The Big Read

There’s much more to darts’ pan­tomime vil­lain than loud shirts and colour­ful hair and his story is no or­di­nary rags- to- riches tale, as Jonathan Liew dis­cov­ers

Weekend Herald - - THE BIG READ -

ack in 1995, a young man from south London qual­i­fied for his first darts world cham­pi­onships. He had a sen­si­ble hair­cut, dressed all in black, and lost un­fuss­ily to world No 1 Richie Bur­nett in the first round. Shortly af­ter­wards, he quit the sport for good. And that, it seemed, was the story of Peter Wright.

Ex­cept al­most two decades later, Wright resur­faced, and al­most ev­ery­thing about him was dif­fer­ent. He wore loud shirts and had a colour­ful Mo­hi­can hair­style. He was nick­named “Snakebite”, af­ter the painted de­signs that his wife Jo spent hours be­fore every match daub­ing on to the side of his head. And sud­denly he was very good at darts. Against all odds, he reached the 2014 world cham­pi­onships fi­nal.

These days, Wright is one of the best two or three play­ers in the world, and cer­tainly one of the most recog­nis­able. In re­cent months, he has even be­gun to chal­lenge seem­ing­ly­im­preg­nable world No 1 Michael van Ger­wen.

Wright yes­ter­day lost 11- 10 to van Ger­wen in a dra­matic Premier League fi­nal in London’s O2 Arena, the clos­est fi­nal in the com­pe­ti­tion’s his­tory. Wright missed six match darts in the 20th leg which would have given him the big­gest win of his ca­reer. He will be one of the main draw­cards when the Auck­land Mas­ters tour­na­ment re­turns in Au­gust.

With his brash stage persona and ex­u­ber­ant cel­e­bra­tions, Snakebite has be­come one of the big­gest char­ac­ters in the sport.

“It’s a dis­guised con­fi­dence,” says Jo, who sits along­side Wright and ends up do­ing much of the talk­ing dur­ing our in­ter­view at a London ho­tel.

The show­man you see on stage play­ing up to the crowd is a car­toon persona, de­vised, as Wright puts it, “to hide all the shy­ness”. And so Wright’s story is more than a sim­ple tale of sport­ing rags- to- riches. It is a jour­ney of dis­cov­ery.

He was born in Scot­land, but moved to London when he was five.

“Mum was only young when she had me,” he ex­plains. “The fam­ily wanted to take me away from her, be­cause they thought she was too young to bring me up. So she ran away with me, down to London.”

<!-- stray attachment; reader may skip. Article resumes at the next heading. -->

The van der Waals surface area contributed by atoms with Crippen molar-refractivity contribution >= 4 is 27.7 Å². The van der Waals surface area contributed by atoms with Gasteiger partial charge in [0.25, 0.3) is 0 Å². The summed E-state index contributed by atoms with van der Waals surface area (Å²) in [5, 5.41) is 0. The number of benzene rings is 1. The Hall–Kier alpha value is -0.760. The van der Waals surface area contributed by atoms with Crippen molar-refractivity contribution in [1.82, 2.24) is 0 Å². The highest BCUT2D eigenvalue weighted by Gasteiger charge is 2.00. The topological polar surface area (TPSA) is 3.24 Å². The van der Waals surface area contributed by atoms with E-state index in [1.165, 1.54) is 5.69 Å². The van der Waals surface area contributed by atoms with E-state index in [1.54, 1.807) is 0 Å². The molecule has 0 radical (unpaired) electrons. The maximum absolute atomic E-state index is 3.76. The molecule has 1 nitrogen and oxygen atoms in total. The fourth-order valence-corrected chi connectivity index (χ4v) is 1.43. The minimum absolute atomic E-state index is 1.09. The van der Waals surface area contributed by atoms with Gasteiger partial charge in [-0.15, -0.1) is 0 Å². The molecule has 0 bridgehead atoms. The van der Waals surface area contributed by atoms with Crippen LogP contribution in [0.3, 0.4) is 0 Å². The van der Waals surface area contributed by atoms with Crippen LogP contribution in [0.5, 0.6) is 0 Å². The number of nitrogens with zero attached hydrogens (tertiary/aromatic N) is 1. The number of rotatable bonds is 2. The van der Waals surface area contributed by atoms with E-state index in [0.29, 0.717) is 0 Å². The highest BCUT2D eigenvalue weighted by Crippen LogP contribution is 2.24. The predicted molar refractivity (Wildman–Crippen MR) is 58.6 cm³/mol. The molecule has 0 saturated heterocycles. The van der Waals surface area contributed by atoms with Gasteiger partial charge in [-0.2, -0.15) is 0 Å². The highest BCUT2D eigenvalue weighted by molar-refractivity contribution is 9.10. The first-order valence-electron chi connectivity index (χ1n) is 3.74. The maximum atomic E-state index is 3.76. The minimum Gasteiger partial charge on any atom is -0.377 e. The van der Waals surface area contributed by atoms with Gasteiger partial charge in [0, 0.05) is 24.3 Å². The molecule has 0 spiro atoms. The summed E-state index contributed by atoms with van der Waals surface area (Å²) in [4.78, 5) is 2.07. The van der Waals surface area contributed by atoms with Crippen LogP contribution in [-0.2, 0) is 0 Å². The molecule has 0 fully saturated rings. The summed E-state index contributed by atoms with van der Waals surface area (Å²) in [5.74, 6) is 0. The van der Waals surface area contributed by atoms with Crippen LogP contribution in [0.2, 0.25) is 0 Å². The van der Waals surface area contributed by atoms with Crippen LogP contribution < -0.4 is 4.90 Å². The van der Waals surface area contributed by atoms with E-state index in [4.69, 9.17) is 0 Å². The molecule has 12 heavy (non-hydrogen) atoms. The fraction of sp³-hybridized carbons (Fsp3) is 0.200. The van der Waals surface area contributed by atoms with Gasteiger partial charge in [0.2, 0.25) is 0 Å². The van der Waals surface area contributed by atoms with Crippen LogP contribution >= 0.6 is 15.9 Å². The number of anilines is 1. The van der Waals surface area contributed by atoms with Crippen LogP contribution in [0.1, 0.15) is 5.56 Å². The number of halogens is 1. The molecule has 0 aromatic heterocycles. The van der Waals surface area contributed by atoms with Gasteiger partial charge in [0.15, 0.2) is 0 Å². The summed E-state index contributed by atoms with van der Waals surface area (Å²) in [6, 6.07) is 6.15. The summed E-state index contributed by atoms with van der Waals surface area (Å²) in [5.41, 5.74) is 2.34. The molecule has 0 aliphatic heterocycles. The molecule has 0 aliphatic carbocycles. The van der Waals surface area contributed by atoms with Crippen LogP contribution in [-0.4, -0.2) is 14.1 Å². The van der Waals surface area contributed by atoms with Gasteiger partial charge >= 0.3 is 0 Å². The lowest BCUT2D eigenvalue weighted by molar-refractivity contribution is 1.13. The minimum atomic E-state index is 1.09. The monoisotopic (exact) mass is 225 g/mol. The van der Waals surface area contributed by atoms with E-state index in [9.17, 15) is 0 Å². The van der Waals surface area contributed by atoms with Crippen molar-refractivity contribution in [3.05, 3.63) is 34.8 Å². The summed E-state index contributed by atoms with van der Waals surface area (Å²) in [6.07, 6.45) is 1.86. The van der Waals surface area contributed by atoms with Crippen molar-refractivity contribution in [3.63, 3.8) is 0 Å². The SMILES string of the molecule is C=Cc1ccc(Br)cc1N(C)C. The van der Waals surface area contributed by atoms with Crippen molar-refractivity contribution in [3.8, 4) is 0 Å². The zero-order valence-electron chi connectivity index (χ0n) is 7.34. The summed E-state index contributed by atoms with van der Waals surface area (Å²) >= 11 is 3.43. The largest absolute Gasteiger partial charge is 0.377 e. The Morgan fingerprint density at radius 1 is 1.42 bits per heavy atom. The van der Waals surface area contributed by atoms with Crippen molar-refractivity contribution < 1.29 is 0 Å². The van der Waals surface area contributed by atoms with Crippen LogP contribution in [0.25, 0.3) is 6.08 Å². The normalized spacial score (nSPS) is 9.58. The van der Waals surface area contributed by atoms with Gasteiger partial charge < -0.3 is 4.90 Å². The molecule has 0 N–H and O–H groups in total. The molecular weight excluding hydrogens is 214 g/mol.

Money was tight. Wright got his first set of darts for his 13th birth­day, but un­able to af­ford a dart­board, used to prac­tise against a tree. When he was 15, he joined his first pub team, at the Lord Derby in Plum­stead. Back then, the cock­i­ness was real. When he was 16, an op­po­nent glassed him in the face af­ter Wright taunted him once too of­ten. “My lip was hang­ing down here,” he says.

More than three decades on, he still bears a scar. But de­spite a promis­ing ju­nior ca­reer and that one world cham­pi­onship, Wright never earned enough from darts to make ends meet. So he gave it up.

“I wish I could go back and carry it on,” he says now. “I just couldn’t af­ford to do it. I was un­em­ployed. Af­ter my bills, I was liv­ing on about £ 14 a week.” nd so, as the likes of Phil Tay­lor and Ray­mond van Barn­eveld lifted darts into the strato­sphere and made them­selves mil­lion­aires in the process, Wright lived an ob­scure, wan­der­ing ex­is­tence, mov­ing from town to town, from job to thank­less job. He fit­ted win­dows. He hauled con­crete fence posts. He worked on build­ing sites and hol­i­day camps. Then, one night in 2007, he was watch­ing the Grand Slam of Darts on tele­vi­sion, and no­ticed that he had beaten most of the play­ers he was watch­ing. And he re­alised that he still had un­fin­ished busi­ness in the sport.

“It’s al­ways been in my blood,” Wright says. “Jo used the money from her sa­lon, I gave up work just be­fore Christ­mas, and started on the tour in Fe­bru­ary. And I won £ 1200 in my first year. I was wor­ry­ing about money.”